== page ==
Directed by Marten Persiel
Produced by Ronald Vietz and Ira Wedel
Distributed by Wide House
Marten Persiel’s This Ain’t California is a documentary following the story of a skateboarding community in East Germany in the Eighties, immediately prior to the collapse of the Berlin Wall. As well as including archive footage shot by the members of that community, the film uses specially recreated sequences plus personal testimonies to assess its significance.
The documentary continues a tradition of skateboarding films, both factual and fictional, the best-known of which is Stacy Peralta’s Dogtown and Z-Boys (2001), the story of the Zephyr team that flourished in Southern California during the Seventies. Two earlier films, The Skateboard Kid (1993) and the sequel The Skateboard Kid II (1995) are perfunctorily plotted but contain passable action sequences, while Gus van Sant’s more recent Paranoid Park (2007), follows the same thematic path as This Ain’t California by focusing more substantially on teenage skateboarding culture (in this case, how a young member of that culture suffers following the accidental death of a security guard). Persiel’s film, however, breaks new ground by illustrating that skateboarding cultures do not necessarily have to originate in the United States. With little or no access to American cultural products during the communist period, the East German youngsters fashion a culture of their own, with homemade skateboards and a course placed in close proximity to the Berlin Wall.
This Ain’t California is very much a personal film, structured around the biography of one of the leading members of the community, Denis (“Panik”) Paracek. Now middle-aged, many of his fellow-skateboarders offer their reminiscences of how they encountered one another in a local housing development, and subsequently spent most of their spare time living and breathing the sport. Eventually they encountered fellow skateboarders from West Germany, as well as other skateboarders from Europe and the United States; and they discovered that the community was far larger than they had anticipated. In political terms, this was an important moment, as they understood how skateboarding could be identified with freedom of expression as well as rebellion against the prevailing dictatorship.
Perhaps the film’s most contentious aspect is its use of recreated sequences that consciously blur the precise distinctions between historical documentary and fiction. This technique is often associated with mockumentaries such as This is Spinal Tap (1984) or the television series The Office (UK 2001-2003, US 2005-2013) that encourage viewers to question the aesthetic conventions, epistemological assumptions and the complacencies associated with documentary. This Ain’t California does not distinguish between historical footage and newly restaged sequences, and so, has been the object of considerable criticism—especially from reviewers based in Germany. Some of the Eighties skateboarders are played by middle-aged actors, who deliver the scripted reminiscences of the real-life protagonists. Never declared (and omitted from the credits) is that the twenty-two year old model Kai Hillebrand plays Panik in some of the sequences. According to the film, his character was born in 1970, and not 1990. One critic claimed that director Persiel used such strategies to deliberately mislead viewers, a strategy that was particularly egregious in German historical films. Unlike other histories, German history “is no ordinary history. This might sound high-minded, but we shouldn’t forget Germany unleashed Hitler and was later partly dominated by Stalin. You do not need [to] conflate the crimes of the Nazi regime with those of the Soviet satellite states (under the aegis of ‘totalitarianism’ […]) to think it’s important to be watchful and agitate for an accurate historical, documentary, record of the GDR regime.” On this view an historical film about [End Page 70] Germany should try to tell the truth, otherwise it cannot be distinguished from the propagandist films produced during the Nazi or Soviet eras.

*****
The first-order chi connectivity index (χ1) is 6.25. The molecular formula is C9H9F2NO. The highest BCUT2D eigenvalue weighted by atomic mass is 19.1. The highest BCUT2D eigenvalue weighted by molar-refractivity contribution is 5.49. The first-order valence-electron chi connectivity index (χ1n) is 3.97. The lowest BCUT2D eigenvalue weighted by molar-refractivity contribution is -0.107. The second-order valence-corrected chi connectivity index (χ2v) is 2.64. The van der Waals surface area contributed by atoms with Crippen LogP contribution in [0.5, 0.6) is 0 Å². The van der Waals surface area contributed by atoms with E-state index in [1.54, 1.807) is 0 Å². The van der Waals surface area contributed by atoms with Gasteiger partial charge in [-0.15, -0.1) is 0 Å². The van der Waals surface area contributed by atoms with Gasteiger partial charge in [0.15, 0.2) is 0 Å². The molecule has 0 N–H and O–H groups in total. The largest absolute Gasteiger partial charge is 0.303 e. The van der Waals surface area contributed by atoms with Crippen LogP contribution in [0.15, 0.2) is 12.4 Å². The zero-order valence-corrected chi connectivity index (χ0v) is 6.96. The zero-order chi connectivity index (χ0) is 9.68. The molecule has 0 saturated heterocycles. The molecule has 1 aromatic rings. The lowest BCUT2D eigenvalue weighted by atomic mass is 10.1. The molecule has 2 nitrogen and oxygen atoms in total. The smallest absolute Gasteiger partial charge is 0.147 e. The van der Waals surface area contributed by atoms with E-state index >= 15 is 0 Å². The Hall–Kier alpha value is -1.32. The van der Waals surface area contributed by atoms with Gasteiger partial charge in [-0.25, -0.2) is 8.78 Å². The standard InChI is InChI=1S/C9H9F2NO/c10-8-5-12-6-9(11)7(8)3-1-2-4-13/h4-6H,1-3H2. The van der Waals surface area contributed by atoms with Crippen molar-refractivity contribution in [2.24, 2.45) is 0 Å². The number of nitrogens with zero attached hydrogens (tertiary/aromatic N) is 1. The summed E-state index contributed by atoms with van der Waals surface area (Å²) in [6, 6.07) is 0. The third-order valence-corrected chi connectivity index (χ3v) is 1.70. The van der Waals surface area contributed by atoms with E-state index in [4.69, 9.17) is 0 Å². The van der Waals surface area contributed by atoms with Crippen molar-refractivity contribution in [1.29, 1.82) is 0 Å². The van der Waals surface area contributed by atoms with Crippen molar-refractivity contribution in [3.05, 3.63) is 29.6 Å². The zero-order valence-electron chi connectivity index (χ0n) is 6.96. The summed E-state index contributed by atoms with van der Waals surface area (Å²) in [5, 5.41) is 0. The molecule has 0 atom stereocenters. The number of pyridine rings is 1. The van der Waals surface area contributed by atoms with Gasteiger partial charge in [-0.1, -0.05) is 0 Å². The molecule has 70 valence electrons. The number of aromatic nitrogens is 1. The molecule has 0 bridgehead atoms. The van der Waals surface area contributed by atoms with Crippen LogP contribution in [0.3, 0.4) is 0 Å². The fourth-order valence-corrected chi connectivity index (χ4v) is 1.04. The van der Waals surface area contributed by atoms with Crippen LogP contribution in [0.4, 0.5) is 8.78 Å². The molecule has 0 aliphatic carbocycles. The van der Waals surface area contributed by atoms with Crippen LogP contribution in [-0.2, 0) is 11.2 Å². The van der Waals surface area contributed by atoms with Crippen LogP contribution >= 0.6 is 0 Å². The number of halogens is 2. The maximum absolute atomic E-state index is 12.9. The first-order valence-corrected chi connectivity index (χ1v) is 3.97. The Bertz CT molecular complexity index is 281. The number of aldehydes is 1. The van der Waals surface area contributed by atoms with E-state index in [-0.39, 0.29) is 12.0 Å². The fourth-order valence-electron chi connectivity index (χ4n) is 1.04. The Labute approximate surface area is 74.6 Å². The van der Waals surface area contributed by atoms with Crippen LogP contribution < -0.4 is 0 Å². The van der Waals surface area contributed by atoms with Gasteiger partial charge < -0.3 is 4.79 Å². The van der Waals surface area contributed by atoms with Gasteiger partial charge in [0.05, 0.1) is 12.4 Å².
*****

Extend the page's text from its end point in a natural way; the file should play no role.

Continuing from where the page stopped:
The problem with this argument is that questions of accuracy in history inevitably depend on the interpreter. In costume dramas, for instance, directors aim to provide a veneer of historical accuracy by creating historically accurate sets and...